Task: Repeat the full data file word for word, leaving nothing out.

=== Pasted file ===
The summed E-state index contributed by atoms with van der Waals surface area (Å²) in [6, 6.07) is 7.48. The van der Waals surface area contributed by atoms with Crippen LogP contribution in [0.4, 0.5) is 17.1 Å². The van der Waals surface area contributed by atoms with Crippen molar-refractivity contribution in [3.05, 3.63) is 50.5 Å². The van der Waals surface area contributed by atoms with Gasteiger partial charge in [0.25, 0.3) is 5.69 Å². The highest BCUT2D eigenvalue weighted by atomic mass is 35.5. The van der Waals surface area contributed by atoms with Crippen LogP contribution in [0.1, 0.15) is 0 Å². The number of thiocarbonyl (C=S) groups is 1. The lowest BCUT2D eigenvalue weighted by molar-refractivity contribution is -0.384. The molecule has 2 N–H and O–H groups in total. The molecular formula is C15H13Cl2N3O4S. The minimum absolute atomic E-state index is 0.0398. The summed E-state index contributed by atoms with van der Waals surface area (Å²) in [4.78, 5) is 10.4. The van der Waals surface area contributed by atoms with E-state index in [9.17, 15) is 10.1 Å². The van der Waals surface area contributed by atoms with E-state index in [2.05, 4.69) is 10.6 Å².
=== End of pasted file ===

The summed E-state index contributed by atoms with van der Waals surface area (Å²) in [6, 6.07) is 7.48. The van der Waals surface area contributed by atoms with Crippen LogP contribution in [0.4, 0.5) is 17.1 Å². The van der Waals surface area contributed by atoms with Crippen molar-refractivity contribution in [3.05, 3.63) is 50.5 Å². The van der Waals surface area contributed by atoms with Gasteiger partial charge in [0.25, 0.3) is 5.69 Å². The highest BCUT2D eigenvalue weighted by atomic mass is 35.5. The van der Waals surface area contributed by atoms with Crippen LogP contribution in [0.1, 0.15) is 0 Å². The number of thiocarbonyl (C=S) groups is 1. The lowest BCUT2D eigenvalue weighted by molar-refractivity contribution is -0.384. The molecule has 2 N–H and O–H groups in total. The molecular formula is C15H13Cl2N3O4S. The minimum absolute atomic E-state index is 0.0398. The summed E-state index contributed by atoms with van der Waals surface area (Å²) in [4.78, 5) is 10.4. The van der Waals surface area contributed by atoms with E-state index in [9.17, 15) is 10.1 Å². The van der Waals surface area contributed by atoms with E-state index in [2.05, 4.69) is 10.6 Å².